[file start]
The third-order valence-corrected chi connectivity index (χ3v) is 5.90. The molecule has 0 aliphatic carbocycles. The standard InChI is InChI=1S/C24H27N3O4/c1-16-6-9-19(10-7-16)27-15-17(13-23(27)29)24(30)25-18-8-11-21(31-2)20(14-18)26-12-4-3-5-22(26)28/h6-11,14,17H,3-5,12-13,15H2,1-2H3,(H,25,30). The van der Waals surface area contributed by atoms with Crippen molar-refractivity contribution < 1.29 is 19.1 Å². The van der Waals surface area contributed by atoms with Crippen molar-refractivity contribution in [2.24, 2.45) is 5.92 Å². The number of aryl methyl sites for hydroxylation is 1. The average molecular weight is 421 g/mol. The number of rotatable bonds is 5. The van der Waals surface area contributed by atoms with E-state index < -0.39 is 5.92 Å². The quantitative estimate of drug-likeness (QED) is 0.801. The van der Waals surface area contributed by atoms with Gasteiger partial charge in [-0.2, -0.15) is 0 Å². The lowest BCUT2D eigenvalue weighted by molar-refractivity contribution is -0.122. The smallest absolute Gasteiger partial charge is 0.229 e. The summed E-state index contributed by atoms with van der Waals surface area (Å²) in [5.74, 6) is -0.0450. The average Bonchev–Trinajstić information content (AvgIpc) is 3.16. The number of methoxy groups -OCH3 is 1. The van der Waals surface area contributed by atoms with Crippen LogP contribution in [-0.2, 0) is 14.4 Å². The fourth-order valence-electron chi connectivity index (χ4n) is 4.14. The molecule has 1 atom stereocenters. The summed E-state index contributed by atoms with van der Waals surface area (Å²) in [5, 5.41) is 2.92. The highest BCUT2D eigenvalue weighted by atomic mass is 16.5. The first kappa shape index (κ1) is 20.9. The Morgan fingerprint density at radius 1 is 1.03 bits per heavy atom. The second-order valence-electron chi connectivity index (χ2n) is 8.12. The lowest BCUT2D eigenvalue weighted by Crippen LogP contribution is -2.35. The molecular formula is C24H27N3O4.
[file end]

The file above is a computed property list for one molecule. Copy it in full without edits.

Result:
The third-order valence-corrected chi connectivity index (χ3v) is 5.90. The molecule has 0 aliphatic carbocycles. The standard InChI is InChI=1S/C24H27N3O4/c1-16-6-9-19(10-7-16)27-15-17(13-23(27)29)24(30)25-18-8-11-21(31-2)20(14-18)26-12-4-3-5-22(26)28/h6-11,14,17H,3-5,12-13,15H2,1-2H3,(H,25,30). The van der Waals surface area contributed by atoms with Crippen molar-refractivity contribution < 1.29 is 19.1 Å². The van der Waals surface area contributed by atoms with Crippen molar-refractivity contribution in [2.24, 2.45) is 5.92 Å². The number of aryl methyl sites for hydroxylation is 1. The average molecular weight is 421 g/mol. The number of rotatable bonds is 5. The van der Waals surface area contributed by atoms with E-state index < -0.39 is 5.92 Å². The quantitative estimate of drug-likeness (QED) is 0.801. The van der Waals surface area contributed by atoms with Gasteiger partial charge in [-0.2, -0.15) is 0 Å². The lowest BCUT2D eigenvalue weighted by molar-refractivity contribution is -0.122. The smallest absolute Gasteiger partial charge is 0.229 e. The summed E-state index contributed by atoms with van der Waals surface area (Å²) in [5.74, 6) is -0.0450. The average Bonchev–Trinajstić information content (AvgIpc) is 3.16. The number of methoxy groups -OCH3 is 1. The van der Waals surface area contributed by atoms with Crippen LogP contribution in [-0.2, 0) is 14.4 Å². The fourth-order valence-electron chi connectivity index (χ4n) is 4.14. The molecule has 1 atom stereocenters. The summed E-state index contributed by atoms with van der Waals surface area (Å²) in [5, 5.41) is 2.92. The highest BCUT2D eigenvalue weighted by atomic mass is 16.5. The first kappa shape index (κ1) is 20.9. The Morgan fingerprint density at radius 1 is 1.03 bits per heavy atom. The second-order valence-electron chi connectivity index (χ2n) is 8.12. The lowest BCUT2D eigenvalue weighted by Crippen LogP contribution is -2.35. The molecular formula is C24H27N3O4.